Since Emil Kraepelin delineated dementia praecox, now known as schizophrenia, the medical community is still trying to decode the most complex mental health disorder. Dr Tonmoy Sharma, mental health specialist, has been a notable figure in this ongoing investigation.
Despite the prevalence of clinical guidelines, schizophrenia is essentially still a broad clinical illness characterized by reported symptoms, behavioral deficits, and various course patterns. Several research studies have linked neurocognitive impairment, brain dysmorphology, and neurochemical abnormalities to the disease. Notwithstanding this, none of these variables has been proven to have the sensitivity and specificity anticipated of a diagnosis.
In a nutshell, the presence of a unique brain disorder that underpins schizophrenia is only a theory.
Antipsychotic Drug Effects on The Brain Morphology in First-Episode Psychosis, The Real Hope?
The HGDH study group, a network of internationally renowned psychiatric professionals, pioneered several groundbreaking investigations linked to schizophrenia against the foreground of an escalating number of research data. Dr Tonmoy Sharma, along with Prof. Robin M. Murray and other mental health luminaries and key members of the HGDH study group, investigated the effects of antipsychotics on schizophrenic patients.
In the study, Antipsychotic Drug Effects on The Brain Morphology in First-Episode Psychosis, Dr Tonmoy Sharma, author and mental health specialist, and his team sought to test whether olanzapine-treated patients (second-generation atypical antipsychotic) have far less variation in whole-brain gray matter volumes and lateral ventricle volumes over the course of time than haloperidol-treated (first-generation antipsychotic) patients.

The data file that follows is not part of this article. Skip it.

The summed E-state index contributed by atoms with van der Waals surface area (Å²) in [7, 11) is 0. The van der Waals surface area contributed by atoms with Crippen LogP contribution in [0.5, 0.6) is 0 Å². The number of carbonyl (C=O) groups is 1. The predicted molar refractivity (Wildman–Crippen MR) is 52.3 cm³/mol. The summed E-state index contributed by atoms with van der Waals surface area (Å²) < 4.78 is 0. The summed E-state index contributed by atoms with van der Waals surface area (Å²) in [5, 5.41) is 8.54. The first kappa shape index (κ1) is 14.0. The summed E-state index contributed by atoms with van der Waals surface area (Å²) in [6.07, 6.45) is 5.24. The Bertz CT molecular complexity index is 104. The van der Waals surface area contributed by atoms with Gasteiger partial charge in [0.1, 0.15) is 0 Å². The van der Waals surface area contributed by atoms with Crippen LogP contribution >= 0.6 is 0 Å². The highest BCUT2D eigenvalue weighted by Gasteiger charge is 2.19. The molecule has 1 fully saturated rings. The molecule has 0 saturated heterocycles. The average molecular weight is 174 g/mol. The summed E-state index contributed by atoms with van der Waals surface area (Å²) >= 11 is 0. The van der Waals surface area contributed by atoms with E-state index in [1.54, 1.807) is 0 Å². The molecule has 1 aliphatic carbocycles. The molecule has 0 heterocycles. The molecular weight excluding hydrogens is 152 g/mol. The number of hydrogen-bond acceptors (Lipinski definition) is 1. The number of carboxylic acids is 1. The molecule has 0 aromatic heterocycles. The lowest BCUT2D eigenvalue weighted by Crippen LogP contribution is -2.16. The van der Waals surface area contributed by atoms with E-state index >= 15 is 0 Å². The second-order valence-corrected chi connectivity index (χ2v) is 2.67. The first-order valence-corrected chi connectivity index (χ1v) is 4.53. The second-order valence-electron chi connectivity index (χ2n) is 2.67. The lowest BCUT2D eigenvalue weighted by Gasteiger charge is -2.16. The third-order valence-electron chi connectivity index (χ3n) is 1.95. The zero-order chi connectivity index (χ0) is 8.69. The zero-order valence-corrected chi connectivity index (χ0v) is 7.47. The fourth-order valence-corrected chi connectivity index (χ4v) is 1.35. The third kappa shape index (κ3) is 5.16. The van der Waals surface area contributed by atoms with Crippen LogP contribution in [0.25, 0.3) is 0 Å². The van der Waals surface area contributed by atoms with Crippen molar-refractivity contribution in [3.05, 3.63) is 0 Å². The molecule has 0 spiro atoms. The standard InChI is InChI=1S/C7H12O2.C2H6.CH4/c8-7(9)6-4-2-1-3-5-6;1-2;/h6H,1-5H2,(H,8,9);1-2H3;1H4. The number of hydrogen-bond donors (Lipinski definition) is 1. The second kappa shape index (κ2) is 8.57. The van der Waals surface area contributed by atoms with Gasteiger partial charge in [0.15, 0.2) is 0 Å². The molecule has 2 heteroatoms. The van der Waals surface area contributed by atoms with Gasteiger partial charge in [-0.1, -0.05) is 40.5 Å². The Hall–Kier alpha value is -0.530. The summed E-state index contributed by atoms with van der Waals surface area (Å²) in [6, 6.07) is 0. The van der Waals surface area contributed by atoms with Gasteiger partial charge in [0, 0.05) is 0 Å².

With the sampling size of 263 healthy volunteers and those who had dealt with first-episode psychosis (DSM-IV), neurocognitive and magnetic resonance imaging (MRI) assessments were performed up to 104 weeks.
After continuous random allocation of antipsychotics, the findings revealed that 161 of the 263 randomized patients got baseline and at least one postbaseline MRI examination. There was no change in gray matter volume in a matched sample of healthy volunteers evaluated simultaneously. Thus, gray matter volume decreased significantly in haloperidol-treated patients but not in olanzapine-treated individuals.
Between-treatment MRI volume changes were substantially different in patients with first-episode psychosis. Haloperidol, but not olanzapine, was linked to significant reductions in gray matter volume. Treatment effects on brain volume and schizophrenia psychopathology appear to be associated, as per ad hoc analysis. Mental health specialist Dr Tonmoy Sharma believes that therefore, the study established the possibility that the differing treatment effects on brain morphology are owing to haloperidol-related toxicity or olanzapine’s superior therapeutic effects.
Future clinical trials should delve into whether the early stages of psychosis are linked to changes in brain volume and whether antipsychotics can influence the disease’s course neurobiologically.
Author Dr Tonmoy Sharma never ceased to continue investigating schizophrenia for the patients’ cause. His expertise in Schizophrenia isn’t confined to research; he also helps portray a realistic picture of the illness and its effects on society.
As the CEO of Sovereign Health, a prominent mental health and behavioral facility in America, Dr. Sharma continued to dispel the stigma surrounding schizophrenia. Even more so, his pivotal role in challenging public perceptions of mental illness and improving treatment outcomes through a combination of Measurement-Based Care and rehabilitation has proven beneficial. Not only did the culmination of his works significantly alter the medical field, but it incessantly reached those who are sincerely seeking hope in the face of schizophrenia.